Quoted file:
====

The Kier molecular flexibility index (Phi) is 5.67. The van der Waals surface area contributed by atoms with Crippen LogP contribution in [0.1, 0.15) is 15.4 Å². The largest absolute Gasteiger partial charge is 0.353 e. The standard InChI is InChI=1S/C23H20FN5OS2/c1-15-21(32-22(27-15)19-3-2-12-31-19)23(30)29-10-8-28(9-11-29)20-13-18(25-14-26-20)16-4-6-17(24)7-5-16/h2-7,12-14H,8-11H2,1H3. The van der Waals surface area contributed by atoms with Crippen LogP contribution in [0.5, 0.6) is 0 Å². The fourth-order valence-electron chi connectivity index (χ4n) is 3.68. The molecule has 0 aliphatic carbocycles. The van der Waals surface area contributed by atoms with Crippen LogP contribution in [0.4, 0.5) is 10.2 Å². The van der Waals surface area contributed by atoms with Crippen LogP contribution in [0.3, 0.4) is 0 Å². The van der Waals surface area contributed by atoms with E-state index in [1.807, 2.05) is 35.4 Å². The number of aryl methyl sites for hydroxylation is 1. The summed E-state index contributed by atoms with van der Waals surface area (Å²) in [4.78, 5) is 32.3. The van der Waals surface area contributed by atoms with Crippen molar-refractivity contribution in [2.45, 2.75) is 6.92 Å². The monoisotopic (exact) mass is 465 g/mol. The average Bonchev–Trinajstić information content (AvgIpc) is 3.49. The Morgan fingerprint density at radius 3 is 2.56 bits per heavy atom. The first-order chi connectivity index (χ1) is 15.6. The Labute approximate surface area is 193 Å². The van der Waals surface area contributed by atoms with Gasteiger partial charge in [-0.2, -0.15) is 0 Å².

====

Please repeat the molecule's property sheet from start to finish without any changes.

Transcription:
The Kier molecular flexibility index (Phi) is 5.67. The van der Waals surface area contributed by atoms with Crippen LogP contribution in [0.1, 0.15) is 15.4 Å². The largest absolute Gasteiger partial charge is 0.353 e. The standard InChI is InChI=1S/C23H20FN5OS2/c1-15-21(32-22(27-15)19-3-2-12-31-19)23(30)29-10-8-28(9-11-29)20-13-18(25-14-26-20)16-4-6-17(24)7-5-16/h2-7,12-14H,8-11H2,1H3. The van der Waals surface area contributed by atoms with Crippen LogP contribution in [0.5, 0.6) is 0 Å². The fourth-order valence-electron chi connectivity index (χ4n) is 3.68. The molecule has 0 aliphatic carbocycles. The van der Waals surface area contributed by atoms with Crippen LogP contribution in [0.4, 0.5) is 10.2 Å². The van der Waals surface area contributed by atoms with Crippen LogP contribution in [0.3, 0.4) is 0 Å². The van der Waals surface area contributed by atoms with E-state index in [1.807, 2.05) is 35.4 Å². The number of aryl methyl sites for hydroxylation is 1. The summed E-state index contributed by atoms with van der Waals surface area (Å²) in [4.78, 5) is 32.3. The van der Waals surface area contributed by atoms with Crippen molar-refractivity contribution in [2.45, 2.75) is 6.92 Å². The monoisotopic (exact) mass is 465 g/mol. The average Bonchev–Trinajstić information content (AvgIpc) is 3.49. The Morgan fingerprint density at radius 3 is 2.56 bits per heavy atom. The first-order chi connectivity index (χ1) is 15.6. The Labute approximate surface area is 193 Å². The van der Waals surface area contributed by atoms with Gasteiger partial charge in [-0.2, -0.15) is 0 Å².